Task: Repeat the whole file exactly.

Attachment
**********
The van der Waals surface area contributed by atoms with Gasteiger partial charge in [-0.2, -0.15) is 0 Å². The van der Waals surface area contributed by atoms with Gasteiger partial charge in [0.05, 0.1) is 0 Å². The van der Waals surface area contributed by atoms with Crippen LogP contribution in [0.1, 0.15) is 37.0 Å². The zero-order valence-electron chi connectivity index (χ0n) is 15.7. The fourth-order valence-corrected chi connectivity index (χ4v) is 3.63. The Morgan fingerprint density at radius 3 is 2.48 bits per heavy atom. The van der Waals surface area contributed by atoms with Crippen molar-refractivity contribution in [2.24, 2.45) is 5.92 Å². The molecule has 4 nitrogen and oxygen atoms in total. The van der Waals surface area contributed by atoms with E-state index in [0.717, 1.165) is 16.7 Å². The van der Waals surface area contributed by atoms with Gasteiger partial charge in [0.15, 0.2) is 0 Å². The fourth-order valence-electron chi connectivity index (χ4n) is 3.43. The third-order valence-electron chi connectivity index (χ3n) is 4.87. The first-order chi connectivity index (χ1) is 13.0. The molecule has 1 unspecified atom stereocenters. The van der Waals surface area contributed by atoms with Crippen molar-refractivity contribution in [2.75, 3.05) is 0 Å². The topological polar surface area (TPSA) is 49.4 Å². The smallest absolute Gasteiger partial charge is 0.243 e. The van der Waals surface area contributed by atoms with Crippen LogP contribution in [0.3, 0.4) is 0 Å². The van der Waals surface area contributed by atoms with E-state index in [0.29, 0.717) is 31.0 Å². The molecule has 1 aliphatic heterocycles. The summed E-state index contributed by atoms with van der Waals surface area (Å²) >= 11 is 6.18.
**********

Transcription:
The van der Waals surface area contributed by atoms with Gasteiger partial charge in [-0.2, -0.15) is 0 Å². The van der Waals surface area contributed by atoms with Gasteiger partial charge in [0.05, 0.1) is 0 Å². The van der Waals surface area contributed by atoms with Crippen LogP contribution in [0.1, 0.15) is 37.0 Å². The zero-order valence-electron chi connectivity index (χ0n) is 15.7. The fourth-order valence-corrected chi connectivity index (χ4v) is 3.63. The Morgan fingerprint density at radius 3 is 2.48 bits per heavy atom. The van der Waals surface area contributed by atoms with Crippen molar-refractivity contribution in [2.24, 2.45) is 5.92 Å². The molecule has 4 nitrogen and oxygen atoms in total. The van der Waals surface area contributed by atoms with E-state index in [0.717, 1.165) is 16.7 Å². The van der Waals surface area contributed by atoms with Gasteiger partial charge in [0.15, 0.2) is 0 Å². The fourth-order valence-electron chi connectivity index (χ4n) is 3.43. The third-order valence-electron chi connectivity index (χ3n) is 4.87. The first-order chi connectivity index (χ1) is 13.0. The molecule has 1 unspecified atom stereocenters. The van der Waals surface area contributed by atoms with Crippen molar-refractivity contribution in [2.75, 3.05) is 0 Å². The topological polar surface area (TPSA) is 49.4 Å². The smallest absolute Gasteiger partial charge is 0.243 e. The van der Waals surface area contributed by atoms with Crippen LogP contribution in [0.3, 0.4) is 0 Å². The van der Waals surface area contributed by atoms with E-state index in [0.29, 0.717) is 31.0 Å². The molecule has 1 aliphatic heterocycles. The summed E-state index contributed by atoms with van der Waals surface area (Å²) >= 11 is 6.18.